AUGUSTA, Ga. — It’s no secret that Tiger Woods boosts television ratings when he plays.
But his absence at this week’s Masters Tournament isn’t expected to detract from what is traditionally golf’s highest-rated telecast.
“(It) always has been the highest-rated and most anticipated golf tournament of the year,” CBS Sports Chairman Sean McManus said last week. “That was true before Tiger played in it. It’s true when Tiger (plays) in it, and it will be true when Tiger is no longer playing.”
Television coverage begins with ESPN broadcasting the first two rounds from 3-7:30 p.m. Thursday and Friday. CBS, which is in its 59th year of televising the Masters, will broadcast on the weekend. Saturday’s telecast is 3-7 p.m., and Sunday’s final round will be shown from 2-7 p.m.
Although Woods is a four-time winner and always a threat at Augusta National, most broadcast commentators are ready to talk about other players.
“It’s disappointing for the fans because certainly he’s the No. 1 draw,” ESPN’s Curtis Strange said. “But we still do our same job. We prepare the same. We talk the same. And quite frankly, I didn’t think he was going to be a big part of the picture anyway, come the weekend, so I was already preparing for that.”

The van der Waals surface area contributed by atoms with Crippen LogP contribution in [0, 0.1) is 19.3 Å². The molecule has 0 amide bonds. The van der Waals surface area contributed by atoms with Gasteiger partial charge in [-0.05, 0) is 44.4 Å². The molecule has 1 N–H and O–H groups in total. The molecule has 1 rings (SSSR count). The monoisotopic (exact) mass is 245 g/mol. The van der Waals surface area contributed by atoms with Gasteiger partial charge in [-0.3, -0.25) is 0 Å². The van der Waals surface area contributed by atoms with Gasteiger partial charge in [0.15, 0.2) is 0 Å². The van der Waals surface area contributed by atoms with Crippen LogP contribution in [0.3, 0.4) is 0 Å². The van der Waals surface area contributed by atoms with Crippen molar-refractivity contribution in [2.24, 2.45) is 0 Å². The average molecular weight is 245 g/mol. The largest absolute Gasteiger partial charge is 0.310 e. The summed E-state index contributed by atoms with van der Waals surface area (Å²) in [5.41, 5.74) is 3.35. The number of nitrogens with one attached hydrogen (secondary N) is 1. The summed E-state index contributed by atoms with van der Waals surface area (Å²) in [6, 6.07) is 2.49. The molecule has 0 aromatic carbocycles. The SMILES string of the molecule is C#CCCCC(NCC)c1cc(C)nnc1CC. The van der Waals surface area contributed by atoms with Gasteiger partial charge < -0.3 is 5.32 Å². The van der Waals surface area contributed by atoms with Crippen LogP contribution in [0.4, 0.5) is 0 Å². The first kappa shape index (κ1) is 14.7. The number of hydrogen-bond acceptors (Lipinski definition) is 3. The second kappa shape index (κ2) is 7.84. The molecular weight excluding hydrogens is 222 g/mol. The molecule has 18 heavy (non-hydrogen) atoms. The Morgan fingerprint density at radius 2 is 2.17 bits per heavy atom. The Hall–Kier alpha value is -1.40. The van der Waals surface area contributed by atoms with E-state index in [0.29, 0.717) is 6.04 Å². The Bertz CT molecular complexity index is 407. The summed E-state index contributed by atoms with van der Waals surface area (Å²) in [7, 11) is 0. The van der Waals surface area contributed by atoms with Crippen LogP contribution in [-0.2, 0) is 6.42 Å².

CBS anchorman Jim Nantz pointed to the 24 first-timers on hand this year.
“I think we have something special in this rookie class,” said Nantz, who is working his 29th Masters. “Once the tournament gets started, we’ll have a quick transition from the headlines of Tiger not being here to these young players and the impact they will have on golf.”
TV industry executives might fret about potential ratings, but Nantz said the viewers don’t care.
“I’ve never had anybody say, ‘Tell me about the ratings when Jack Nicklaus won in 1986,’” Nantz said. “I never had anyone say, ‘Phil’s victory was great in 2004, but too bad about the rating.’ It was on Easter Sunday that year (which usually decreases ratings).”
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